In 2015, “the weather didn’t do us any favors,” says Simon. “The water got so high and was up so long that it was a disaster for lots of folks. It shut the bottoms down. The southwest part of the county, took a big hit, as well.”

High water hit Schaffers’ operation in the spring and “we lost all our wheat. We had to move cattle to higher ground. We also lost our corn and milo. The corn was waist-high and the milo was just coming up. Everyone was trying to cut the hay that was ready to harvest before water topped it.

“We farm a lot in Perry County on the Fourche River. We laid out 900 acres – it was never planted -- that was going into rice. We usually have about 500 acres of rice and ended up with 80. The only reason we had that was because we flew about 150 acres of rice (seed) into floodwaters. Eighty acres of that took. I was pulling rice levees in the last week of June.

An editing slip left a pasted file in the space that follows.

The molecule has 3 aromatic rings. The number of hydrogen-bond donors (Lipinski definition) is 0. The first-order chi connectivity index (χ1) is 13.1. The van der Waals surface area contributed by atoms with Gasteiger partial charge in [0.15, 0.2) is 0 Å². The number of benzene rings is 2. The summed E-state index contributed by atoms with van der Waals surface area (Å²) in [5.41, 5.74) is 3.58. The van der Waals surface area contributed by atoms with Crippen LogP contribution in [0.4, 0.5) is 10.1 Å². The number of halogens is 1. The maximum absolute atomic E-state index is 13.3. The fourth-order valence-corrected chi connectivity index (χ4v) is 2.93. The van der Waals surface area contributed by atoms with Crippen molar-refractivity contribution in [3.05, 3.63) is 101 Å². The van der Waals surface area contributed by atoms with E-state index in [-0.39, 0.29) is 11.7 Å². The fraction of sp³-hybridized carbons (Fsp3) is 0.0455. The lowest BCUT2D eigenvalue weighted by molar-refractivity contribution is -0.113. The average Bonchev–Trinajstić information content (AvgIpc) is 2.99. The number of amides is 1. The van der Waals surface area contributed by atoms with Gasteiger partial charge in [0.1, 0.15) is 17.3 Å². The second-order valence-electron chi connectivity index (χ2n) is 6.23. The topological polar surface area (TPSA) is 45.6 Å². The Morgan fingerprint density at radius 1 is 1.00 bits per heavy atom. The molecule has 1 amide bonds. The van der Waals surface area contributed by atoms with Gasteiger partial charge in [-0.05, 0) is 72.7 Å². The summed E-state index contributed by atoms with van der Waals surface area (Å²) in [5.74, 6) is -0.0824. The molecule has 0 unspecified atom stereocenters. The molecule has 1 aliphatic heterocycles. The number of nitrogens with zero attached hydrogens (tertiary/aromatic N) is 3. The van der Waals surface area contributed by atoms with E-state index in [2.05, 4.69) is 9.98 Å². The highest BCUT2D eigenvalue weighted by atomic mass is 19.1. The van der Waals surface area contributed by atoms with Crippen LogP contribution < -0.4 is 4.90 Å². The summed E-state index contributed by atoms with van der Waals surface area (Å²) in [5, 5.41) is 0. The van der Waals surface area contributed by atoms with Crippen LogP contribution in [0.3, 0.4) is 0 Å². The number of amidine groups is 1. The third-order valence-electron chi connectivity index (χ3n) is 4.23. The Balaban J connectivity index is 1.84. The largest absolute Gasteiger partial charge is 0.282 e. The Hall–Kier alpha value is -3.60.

“We made a decent bean crop after we’d planted the corn and milo ground that was flooded out. Other than that, though, it was a tough year, slim pickings. There were farmers around here that didn’t get any crop out.”

Very little of Simon’s land goes underwater. “But we had to replant all our corn simply due to excessive rainfall. That should tell you how much rain we got.”

Since Simon is operating a family dairy, row-crop acres are tied to corn. “In a decent year, we can feed our cattle and also have some surplus to sell. This year, though, we barely had enough to feed the cows.”

The dairy milks about 200 cows. For feed, it takes about an acre of corn per milking cow.

When Dodgen arrived in 1986, there were 53 dairies in the county. There are now two. Simon confirms the dairies remaining in Arkansas don’t produce enough milk to fill the state’s demand.